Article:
Many residents find their neighbor does take the complaint seriously when this level of commitment and documentation is demonstrated, and are following through with tree removal.
Additionally, If you live in a community that has an active albizia program with BIISC, you should also reach out to your Community Association- or Board-designated Albizia Program Coordinator to notify them of your efforts in contacting property owners.
Section 20, Article 2 of the Hawaii County Code addresses trees within the front 100 feet of the property facing a county road, or that pose an imminent danger to a neighboring property. Mention in your complaint the precise location of the property and tree (the county map link is a big help), the letter you sent your neighbor, the certified mail receipt, and a brief description of the hazardous situation (take photos and keep them handy). Keep all these materials together. When using this form to report hazardous albizia trees, select the option “Unsafe flora posing imminent danger.”
State: Hawaii Emergency Management Agency (formerly State Civil Defense):
Chapter 127A, Section 18 of the Hawaii Revised Statutes (commonly known as “Act 76”) allows for state employees, at the direction of the Governor, to enter private property in non-disaster times to mitigate specific hazardous situations. The hazards covered under Act 76 are: Cutting, trimming or removing dangerous trees or branches that pose a hazard to other properties. For the purposes of Act 76 a “Hazardous Situation” is defined as an imminent threat to a currently-built inhabited dwelling structure.
Make sure you have done everything you can to try to resolve the situation with your neighbor, call the Emergency Operations Planner, Steve Sigler, at HEMA at (808) 733- 4300.
Still, the entities involved are working to enact small pieces of the plan through the use of private monies, discretionary funds, grants, and other sources of financial support. BIISC, a project of the University of Hawaii, is using a combination of grant money, federal funds, and HISC funding to hold free training workshops and to provide outreach and assistance on addressing albizia to interested communities. BIISC has also designated a field crew to treat albizia in “buffer zones” near some of the high priority areas identified by partners in the 2014 albizia plan. For instance, HELCO identified a stretch of high-powered transmission lines on DHHL land near Pi’ihonua in Hilo as being of high risk due to surrounding acres of towering albizia. HELCO hired arborists to remove trees closest to the transmission lines, while the BIISC crew treated treed in a 300’ buffer zone on either side of the lines. Through the work of this partnership, we have lowered the risk to safe delivery of electricity for a large portion of North Hilo.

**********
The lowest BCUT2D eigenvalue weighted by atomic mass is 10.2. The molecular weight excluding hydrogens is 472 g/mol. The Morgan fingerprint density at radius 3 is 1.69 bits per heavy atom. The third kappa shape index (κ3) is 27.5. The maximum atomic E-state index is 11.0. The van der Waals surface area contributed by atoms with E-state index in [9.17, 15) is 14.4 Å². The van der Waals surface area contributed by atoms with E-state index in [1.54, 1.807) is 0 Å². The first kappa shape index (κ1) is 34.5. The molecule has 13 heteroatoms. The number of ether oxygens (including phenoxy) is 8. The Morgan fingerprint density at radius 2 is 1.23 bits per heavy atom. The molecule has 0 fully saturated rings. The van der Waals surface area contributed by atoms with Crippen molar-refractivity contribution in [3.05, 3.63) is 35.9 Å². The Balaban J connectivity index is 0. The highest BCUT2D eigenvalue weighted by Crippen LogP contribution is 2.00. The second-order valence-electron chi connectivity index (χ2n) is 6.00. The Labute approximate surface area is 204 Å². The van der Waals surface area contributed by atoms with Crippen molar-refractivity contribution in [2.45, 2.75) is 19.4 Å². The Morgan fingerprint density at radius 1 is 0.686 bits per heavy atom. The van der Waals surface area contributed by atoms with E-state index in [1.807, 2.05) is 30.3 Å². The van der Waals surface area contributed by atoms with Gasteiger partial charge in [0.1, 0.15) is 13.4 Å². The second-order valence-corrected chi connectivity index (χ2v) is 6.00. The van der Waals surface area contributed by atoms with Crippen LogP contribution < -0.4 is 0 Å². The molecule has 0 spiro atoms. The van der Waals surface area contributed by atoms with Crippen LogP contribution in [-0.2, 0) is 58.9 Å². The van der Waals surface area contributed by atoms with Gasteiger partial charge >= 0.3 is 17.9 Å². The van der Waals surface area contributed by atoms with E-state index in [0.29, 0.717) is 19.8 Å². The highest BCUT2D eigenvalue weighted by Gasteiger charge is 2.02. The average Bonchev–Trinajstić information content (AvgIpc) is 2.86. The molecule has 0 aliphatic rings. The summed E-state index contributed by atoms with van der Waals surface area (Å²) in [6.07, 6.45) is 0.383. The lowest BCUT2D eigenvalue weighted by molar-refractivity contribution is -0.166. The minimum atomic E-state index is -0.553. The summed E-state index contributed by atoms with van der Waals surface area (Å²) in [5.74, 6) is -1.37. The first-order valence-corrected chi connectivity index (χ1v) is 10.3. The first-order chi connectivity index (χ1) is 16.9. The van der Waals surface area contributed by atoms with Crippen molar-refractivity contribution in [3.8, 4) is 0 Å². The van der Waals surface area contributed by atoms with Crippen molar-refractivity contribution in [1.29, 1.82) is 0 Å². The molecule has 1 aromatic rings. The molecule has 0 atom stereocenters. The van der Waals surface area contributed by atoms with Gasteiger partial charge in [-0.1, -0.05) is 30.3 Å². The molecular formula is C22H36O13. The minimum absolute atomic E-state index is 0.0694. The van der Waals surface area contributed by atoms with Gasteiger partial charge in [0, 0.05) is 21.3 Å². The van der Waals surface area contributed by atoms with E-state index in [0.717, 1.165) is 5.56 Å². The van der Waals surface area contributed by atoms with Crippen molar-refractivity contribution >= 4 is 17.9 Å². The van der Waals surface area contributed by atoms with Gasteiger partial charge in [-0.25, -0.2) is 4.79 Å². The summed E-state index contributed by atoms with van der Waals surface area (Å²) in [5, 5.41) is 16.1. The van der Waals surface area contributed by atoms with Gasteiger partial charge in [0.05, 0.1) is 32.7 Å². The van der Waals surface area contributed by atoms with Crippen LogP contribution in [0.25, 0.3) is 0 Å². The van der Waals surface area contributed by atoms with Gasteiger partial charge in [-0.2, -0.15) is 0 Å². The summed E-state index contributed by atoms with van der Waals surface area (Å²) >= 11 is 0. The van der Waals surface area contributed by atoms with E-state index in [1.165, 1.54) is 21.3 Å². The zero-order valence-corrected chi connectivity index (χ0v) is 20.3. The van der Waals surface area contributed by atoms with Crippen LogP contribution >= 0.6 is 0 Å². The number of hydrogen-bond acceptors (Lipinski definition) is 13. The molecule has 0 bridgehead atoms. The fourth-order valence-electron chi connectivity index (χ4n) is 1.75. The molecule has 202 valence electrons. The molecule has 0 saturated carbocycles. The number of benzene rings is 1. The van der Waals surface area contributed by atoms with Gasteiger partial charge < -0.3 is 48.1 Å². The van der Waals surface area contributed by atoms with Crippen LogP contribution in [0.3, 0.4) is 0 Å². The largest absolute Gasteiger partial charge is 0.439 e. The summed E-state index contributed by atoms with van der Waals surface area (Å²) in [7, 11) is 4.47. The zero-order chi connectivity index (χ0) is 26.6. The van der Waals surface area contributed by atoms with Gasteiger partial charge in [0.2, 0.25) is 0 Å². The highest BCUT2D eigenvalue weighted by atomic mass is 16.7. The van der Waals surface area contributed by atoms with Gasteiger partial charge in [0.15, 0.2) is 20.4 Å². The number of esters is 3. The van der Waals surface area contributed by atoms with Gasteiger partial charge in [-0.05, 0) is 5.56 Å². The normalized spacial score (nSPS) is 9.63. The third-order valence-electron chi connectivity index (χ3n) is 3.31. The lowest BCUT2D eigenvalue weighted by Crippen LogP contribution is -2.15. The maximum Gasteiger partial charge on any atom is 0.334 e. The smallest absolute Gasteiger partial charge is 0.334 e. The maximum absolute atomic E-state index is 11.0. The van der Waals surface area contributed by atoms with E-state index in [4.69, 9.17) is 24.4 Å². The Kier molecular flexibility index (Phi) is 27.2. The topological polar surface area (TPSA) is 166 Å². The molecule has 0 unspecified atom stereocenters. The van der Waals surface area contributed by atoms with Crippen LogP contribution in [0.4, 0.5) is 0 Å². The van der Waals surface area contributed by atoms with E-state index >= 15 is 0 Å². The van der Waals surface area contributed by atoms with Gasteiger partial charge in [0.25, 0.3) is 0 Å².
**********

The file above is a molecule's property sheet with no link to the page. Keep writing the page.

It is important that you let your County, State, and Federal elected representatives know that albizia is a key area of concern for you. BIISC provides updates and notifications for providing testimony on pending legislation regarding albizia on our Facebook page (link to FB page). “Like” us to receive information about upcoming legislative hearings for albizia and other invasive species issues.
When using this form to report hazardous albizia trees, select the option “Unsafe flora posing imminent danger.” Mention in your complaint the precise location of the property and tree, the letter you sent your neighbor, the certified mail receipt, and a brief description of the hazardous situation (take photos and keep them handy).
Once this window has closed, invasive species management becomes an issue of control, and with a focus on limiting spread. With a presence dating back over 100 years, albizia is in this stage of management. Because of its nature as a serious threat to human health, natural areas, and our economy, albizia is a species which BIISC is aggressively pursuing through community empowerment, supporting legislative action, and working with partners to create buffer zones in high-priority areas.
BIISC has been working with communities who want to implement Albizia Control Teams (ACT) in their neighborhoods.